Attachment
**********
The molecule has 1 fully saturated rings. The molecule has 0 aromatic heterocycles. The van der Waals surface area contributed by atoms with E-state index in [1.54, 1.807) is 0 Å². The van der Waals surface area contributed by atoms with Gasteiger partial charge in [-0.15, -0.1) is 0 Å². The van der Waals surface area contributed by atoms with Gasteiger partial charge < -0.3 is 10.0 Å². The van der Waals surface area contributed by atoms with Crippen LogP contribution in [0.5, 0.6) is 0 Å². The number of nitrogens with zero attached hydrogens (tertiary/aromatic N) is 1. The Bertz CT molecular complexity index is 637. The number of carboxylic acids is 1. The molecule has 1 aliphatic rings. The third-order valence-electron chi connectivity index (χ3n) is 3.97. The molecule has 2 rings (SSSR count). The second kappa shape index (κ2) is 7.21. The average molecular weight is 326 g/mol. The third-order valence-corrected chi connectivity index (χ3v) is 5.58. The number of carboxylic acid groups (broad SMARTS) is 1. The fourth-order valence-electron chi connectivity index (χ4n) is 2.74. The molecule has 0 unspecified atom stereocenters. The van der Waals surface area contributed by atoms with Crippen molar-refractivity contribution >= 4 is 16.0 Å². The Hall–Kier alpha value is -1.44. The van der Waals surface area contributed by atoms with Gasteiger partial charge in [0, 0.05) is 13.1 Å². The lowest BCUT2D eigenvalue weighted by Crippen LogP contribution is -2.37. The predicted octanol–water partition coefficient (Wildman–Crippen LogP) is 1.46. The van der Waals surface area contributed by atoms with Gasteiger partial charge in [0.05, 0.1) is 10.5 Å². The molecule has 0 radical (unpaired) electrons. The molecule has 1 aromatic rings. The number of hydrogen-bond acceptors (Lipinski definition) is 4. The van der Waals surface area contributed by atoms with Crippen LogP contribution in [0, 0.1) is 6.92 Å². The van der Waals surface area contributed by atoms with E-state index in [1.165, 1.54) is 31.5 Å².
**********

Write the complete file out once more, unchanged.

The molecule has 1 fully saturated rings. The molecule has 0 aromatic heterocycles. The van der Waals surface area contributed by atoms with E-state index in [1.54, 1.807) is 0 Å². The van der Waals surface area contributed by atoms with Gasteiger partial charge in [-0.15, -0.1) is 0 Å². The van der Waals surface area contributed by atoms with Gasteiger partial charge < -0.3 is 10.0 Å². The van der Waals surface area contributed by atoms with Crippen LogP contribution in [0.5, 0.6) is 0 Å². The number of nitrogens with zero attached hydrogens (tertiary/aromatic N) is 1. The Bertz CT molecular complexity index is 637. The number of carboxylic acids is 1. The molecule has 1 aliphatic rings. The third-order valence-electron chi connectivity index (χ3n) is 3.97. The molecule has 2 rings (SSSR count). The second kappa shape index (κ2) is 7.21. The average molecular weight is 326 g/mol. The third-order valence-corrected chi connectivity index (χ3v) is 5.58. The number of carboxylic acid groups (broad SMARTS) is 1. The fourth-order valence-electron chi connectivity index (χ4n) is 2.74. The molecule has 0 unspecified atom stereocenters. The van der Waals surface area contributed by atoms with Crippen molar-refractivity contribution >= 4 is 16.0 Å². The Hall–Kier alpha value is -1.44. The van der Waals surface area contributed by atoms with Gasteiger partial charge in [0, 0.05) is 13.1 Å². The lowest BCUT2D eigenvalue weighted by Crippen LogP contribution is -2.37. The predicted octanol–water partition coefficient (Wildman–Crippen LogP) is 1.46. The van der Waals surface area contributed by atoms with Gasteiger partial charge in [0.05, 0.1) is 10.5 Å². The molecule has 0 radical (unpaired) electrons. The molecule has 1 aromatic rings. The number of hydrogen-bond acceptors (Lipinski definition) is 4. The van der Waals surface area contributed by atoms with Crippen LogP contribution in [0, 0.1) is 6.92 Å². The van der Waals surface area contributed by atoms with E-state index in [1.165, 1.54) is 31.5 Å².